- 85 per cent say reading other people’s responses helps them understand and process information and events
- 73 per cent say they process information more deeply, thoroughly and thoughtfully when they share it
So we could conclude that as humans the act of sharing helps us to comprehend more deeply, but the question still remains… why?
The study concluded that “sharing is all about relationships” and “trust is the cost of entry for getting shared”. According to the research marketers should “appeal to consumers’ motivation to connect with each other — not just with your brand”. They recommend that we “keep it simple…and it will get shared…and it won’t get muddled” and we should “appeal to their sense of humour” and “embrace a sense of urgency”.
But how does this really help us when it comes to creating content that motivates people to hit the ‘share’ button?
Perhaps a study by the University of Pennsylvania can help unlock the puzzle. For six months, researchers studied The New York Times’ list of most emailed articles, checking it every 15 minutes. The study revealed that readers preferred to share positive rather than negative articles and upon deeper analysis researchers concluded that there was an element of ‘awe’ that seemed to permeate the shared articles.
The Penn researchers defined the quality of awe as an “emotion of self-transcendence, a feeling of admiration and elevation in the face of something greater than the self”.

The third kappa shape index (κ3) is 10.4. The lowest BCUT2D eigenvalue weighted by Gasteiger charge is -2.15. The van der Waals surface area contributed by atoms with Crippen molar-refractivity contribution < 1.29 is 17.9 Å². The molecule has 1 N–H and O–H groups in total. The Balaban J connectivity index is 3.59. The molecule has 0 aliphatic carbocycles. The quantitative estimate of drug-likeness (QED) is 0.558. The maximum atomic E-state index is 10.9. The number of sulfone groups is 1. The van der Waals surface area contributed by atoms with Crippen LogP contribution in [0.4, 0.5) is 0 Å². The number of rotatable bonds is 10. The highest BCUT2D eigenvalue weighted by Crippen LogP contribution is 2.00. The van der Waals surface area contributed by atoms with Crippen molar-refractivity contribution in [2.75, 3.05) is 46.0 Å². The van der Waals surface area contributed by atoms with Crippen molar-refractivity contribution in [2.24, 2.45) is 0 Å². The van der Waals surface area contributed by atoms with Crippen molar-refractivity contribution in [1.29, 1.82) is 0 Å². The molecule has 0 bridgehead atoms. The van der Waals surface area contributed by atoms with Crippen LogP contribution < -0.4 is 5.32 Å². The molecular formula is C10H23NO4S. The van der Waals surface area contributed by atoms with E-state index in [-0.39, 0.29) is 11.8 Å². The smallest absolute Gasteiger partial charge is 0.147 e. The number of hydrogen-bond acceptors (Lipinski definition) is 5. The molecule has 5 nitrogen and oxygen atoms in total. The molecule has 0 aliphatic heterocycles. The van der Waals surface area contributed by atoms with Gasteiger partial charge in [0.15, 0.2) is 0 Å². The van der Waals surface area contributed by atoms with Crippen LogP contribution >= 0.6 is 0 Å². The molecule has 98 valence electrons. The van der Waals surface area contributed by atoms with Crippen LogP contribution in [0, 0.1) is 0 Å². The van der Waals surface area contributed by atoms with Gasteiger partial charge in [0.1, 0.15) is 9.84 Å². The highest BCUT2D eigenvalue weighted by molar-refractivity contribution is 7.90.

They used two criteria for an awe-inspiring story: Its scale is large, and it requires “mental accommodation” by forcing the reader to view the world in a different way. “It involves the opening and broadening of the mind,” writes Dr. Berger a social psychologist and a professor of marketing at Penn’s Wharton School and Dr. Milkman, who is a behavioural economist at Wharton.
So is it possible to inspire awe in our audiences? Perhaps that is a lofty ambition, however, there may be something to be learned from these studies.
In his analysis of The New York Times study social media guru Jeff Bullas claims there are five reasons that we share content with others:
- To bring valuable and entertaining content to others
- To define ourselves to others
- To grow and nourish our relationships
- To get the word out about causes and brands